The home where my husband lived for two years provided good care, but did not live up to the promise of caring for him until the end of his life. In fact, the last month of his life included several moves. After being discharged from the hospital, Morris was sent to a rehab center in a nursing home. It was not a good situation. The food was horrible, and the care was sorely inadequate. After two weeks, I begged the original home to take him back. They agreed to only if I hired additional one-on-one care. I did, but the cost was prohibitive. I moved him again after finding a wonderful end-stage Alzheimer’s unit down the hall from a hospice center. Morris received excellent compassionate care there the last two weeks of his life.

Here’s list of 20 things to look for and ask in your search for a memory care home:

  1. Look at your state’s Public Health and Environment website to see a facility’s number of beds, complaints, medical director, ombudsman’s phone number, and whether the home is Medicare and/or Medicaid certified. Here you can discover things like mishandling of narcotics (oxycodone), and theft of residents’ belongings, etc.
  2. What is the staff to patient ratio? During the day? At night?
  3. Is there a RN (registered nurse) always on the premises? Is a doctor always on call?
  4. How often does a medical doctor visit the facility?
  5. What level of care does the home provide? Can your loved one stay there until the end of his/her life? What if your loved one becomes non-ambulatory?
  6. Are three meals a day provided? What about special diets such as kosher, vegetarian, low-salt?
  7. What type of training has the staff received?
  8. What is the staff turn-over rate?
  9. What is the monthly rate for housing and care? What services does that rate include?
  10. Are rooms private or semi-private? How do prices vary for each?
  11. Is housekeeping and laundry provided? How often?
  12. What programs are offered? Social, educational, outings, exercise?
  13. How secure is the unit? Are residents locked in? Is there any chance a resident can leave and wander? Has this ever happened?
  14. What happens if the resident becomes aggressive or violent? Is he or she drugged? Given a warning that he or she must move out?
  15. What is the chain of communication for letting family members know what is going on with a loved one?
  16. What is the discharge policy?
  17. Are pets allowed?
  18. Are visiting hours limited or open?
  19. What is the protocol for a medical emergency?
  20. Visit the facility and look around. Are the staff appropriately dressed? Are they warm and friendly? Is the environment pleasing and clean? Does the executive director address residents by their name? Would you be comfortable having your loved one live there, and would you be comfortable spending many hours there?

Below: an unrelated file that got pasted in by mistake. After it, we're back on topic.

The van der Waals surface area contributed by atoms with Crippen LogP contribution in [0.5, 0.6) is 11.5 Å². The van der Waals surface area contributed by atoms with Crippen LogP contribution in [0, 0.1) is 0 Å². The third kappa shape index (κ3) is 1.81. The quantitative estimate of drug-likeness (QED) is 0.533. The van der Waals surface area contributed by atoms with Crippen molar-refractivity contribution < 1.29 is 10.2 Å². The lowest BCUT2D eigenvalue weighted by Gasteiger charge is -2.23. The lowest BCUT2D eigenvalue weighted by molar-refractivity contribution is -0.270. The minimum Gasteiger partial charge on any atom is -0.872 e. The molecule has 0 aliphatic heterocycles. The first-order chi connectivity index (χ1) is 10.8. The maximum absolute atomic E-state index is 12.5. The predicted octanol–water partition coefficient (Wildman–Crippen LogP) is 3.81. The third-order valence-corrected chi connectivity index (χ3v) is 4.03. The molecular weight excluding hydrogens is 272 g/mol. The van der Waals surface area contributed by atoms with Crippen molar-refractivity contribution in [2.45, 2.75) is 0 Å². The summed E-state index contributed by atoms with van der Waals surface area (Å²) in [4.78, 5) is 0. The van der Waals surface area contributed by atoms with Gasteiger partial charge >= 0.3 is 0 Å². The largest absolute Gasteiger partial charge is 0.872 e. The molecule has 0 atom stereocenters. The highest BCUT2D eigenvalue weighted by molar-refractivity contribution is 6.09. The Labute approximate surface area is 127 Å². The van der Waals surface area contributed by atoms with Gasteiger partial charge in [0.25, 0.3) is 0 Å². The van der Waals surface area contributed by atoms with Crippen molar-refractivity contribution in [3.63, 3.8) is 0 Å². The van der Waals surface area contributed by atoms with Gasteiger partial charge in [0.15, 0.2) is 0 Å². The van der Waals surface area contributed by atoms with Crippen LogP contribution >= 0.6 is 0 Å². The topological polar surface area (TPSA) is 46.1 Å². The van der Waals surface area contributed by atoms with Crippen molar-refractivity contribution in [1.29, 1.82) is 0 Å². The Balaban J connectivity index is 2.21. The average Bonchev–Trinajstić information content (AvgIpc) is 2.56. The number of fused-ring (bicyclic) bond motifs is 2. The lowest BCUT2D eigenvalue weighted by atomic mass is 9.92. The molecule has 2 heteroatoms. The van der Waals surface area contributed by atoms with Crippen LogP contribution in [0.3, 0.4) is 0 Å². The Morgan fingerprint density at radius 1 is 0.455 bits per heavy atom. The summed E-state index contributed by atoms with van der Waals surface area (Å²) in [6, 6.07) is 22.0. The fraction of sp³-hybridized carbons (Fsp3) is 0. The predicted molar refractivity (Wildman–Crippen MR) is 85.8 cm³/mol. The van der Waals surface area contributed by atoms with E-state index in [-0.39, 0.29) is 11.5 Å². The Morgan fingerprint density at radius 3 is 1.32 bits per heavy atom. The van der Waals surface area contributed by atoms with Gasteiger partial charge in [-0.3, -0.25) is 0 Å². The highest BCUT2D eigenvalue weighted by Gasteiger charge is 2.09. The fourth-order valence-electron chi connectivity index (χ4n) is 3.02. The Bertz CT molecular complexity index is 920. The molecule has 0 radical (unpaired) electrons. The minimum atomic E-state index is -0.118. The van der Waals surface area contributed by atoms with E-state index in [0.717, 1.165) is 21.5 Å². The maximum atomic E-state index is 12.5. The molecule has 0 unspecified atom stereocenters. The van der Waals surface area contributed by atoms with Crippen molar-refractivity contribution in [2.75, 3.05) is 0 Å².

No one ever wants to live in a nursing home or assisted living facility. But when your loved one needs more care than you can provide, is a danger to him or herself, or you, the caregiver, need to take care of yourself, a memory care home can provide a warm and loving option. Good luck finding one that suits your needs and the needs of your loved one.


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Barbra Cohn cared for her husband Morris for 10 years. He passed away from younger-onset Alzheimer’s disease in 2010. Afterward, she was compelled to write “Calmer Waters: The Caregiver’s Journey Through Alzheimer’s & Dementia”—Winner of the 2018 Book Excellence Award in Self-Help—in order to help other caregivers feel healthier and happier, have more energy, sleep better, feel more confident, deal with feelings of guilt and grief, and to ultimately experience inner peace. “Calmer Waters” is available at AmazonBarnes & NobleBoulder Book StoreTattered Cover Book Store,  Indie Bound.org, and many other fine independent bookstores, as well as public libraries.

Communicating with someone who has dementia

Confused Senior Man With Adult Daughter At Home

Confused Senior Man With Adult Daughter At Home

It’s difficult communicating with people who have dementia for several reasons. They may have diminished hearing, but most often times they are unable to express themselves because they have forgotten words in addition to losing memories and a sense of self.

Here is a list of tips that come from a caregiver’s guide published by the Aging Services Division of the Denver Regional Council of Governments. The author is unknown.

  • Trouble remembering the right words
  • Repeating words with which they are still familiar
  • Creating new words when they can’t recall the names of people or items
  • Problems with organizing words in a coherent manner
  • Falling back on the language used during childhood
  • Losing their train of thought
  • Speaking less and relying primarily on nonverbal communication and gestures
  • Cursing or using inappropriate words even if they never did so before

The following tips can ease working with persons with dementia

  • Remembering that this person is an adult first and foremost. Keep in mind that they deserve respect and dignity
  • Be calm in your interactions and be aware of your body language. Your family remember is looking to you and your behavior for clues on how to behave him/herself.
  • Speak slowly and in short, simple sentences. Avoid complex directions or dialogue.
  • Avoid arguing with or criticizing the person, even if she is delusional in his/her thinking. Always validate the emotion behind the statement.
  • Indicate by facing your family member and maintaining eye contact that you are listening and trying to understand what is being said.
  • Support your loved one’s attempts to converse even if he or she is having difficulty.
  • Do ot interrupt.
  • Speak in a relaxed and gentle tone of voice.
  • Keep a friendly face toward your loved one when either of you is speaking.
  • Approach the person from the front, identify yourself, and address him or her by name.
  • Only ask one question at a time and allow sufficient time for your family member’s response before you continue.
  • Talk about other people using their names rather than pronouns.
  • Never quiz your loved one, e.g., “Don’t you know who that is? Don’t you remember?”
  • Furnish assistance as needed but avoid finishing your family member’s sentences.
  • Never talk about your loved one as if he or she isn’t there.
  • Draw on your innermost resources to display understanding and thoughtful patience, and try to remain flexible.
  • Rely on nonverbal communication such as pointing and touching to help facilitate understanding.
  • Use lots and lots of touch and praise. compliment frequently to make up for lowered self-esteem due to losses in abilities.

And most importantly, be kind. Put yourself in the other person’s shoes. How would you like to be spoken to and listened to?


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Barbra Cohn cared for her husband Morris for 10 years. He passed away from younger-onset Alzheimer’s disease in 2010. Afterward, she was compelled to write “Calmer Waters: The Caregiver’s Journey Through Alzheimer’s & Dementia”–winner of the 2018 Book Excellence Award in self-help– in order to help other caregivers feel healthier and happier, have more energy, sleep better, feel more confident, deal with feelings of guilt and grief, and to ultimately experience inner peace. “Calmer Waters” is available at AmazonBarnes & NobleBoulder Book StoreTattered Cover Book Store,  Indie Bound.org, and many other fine independent bookstores, as well as public libraries.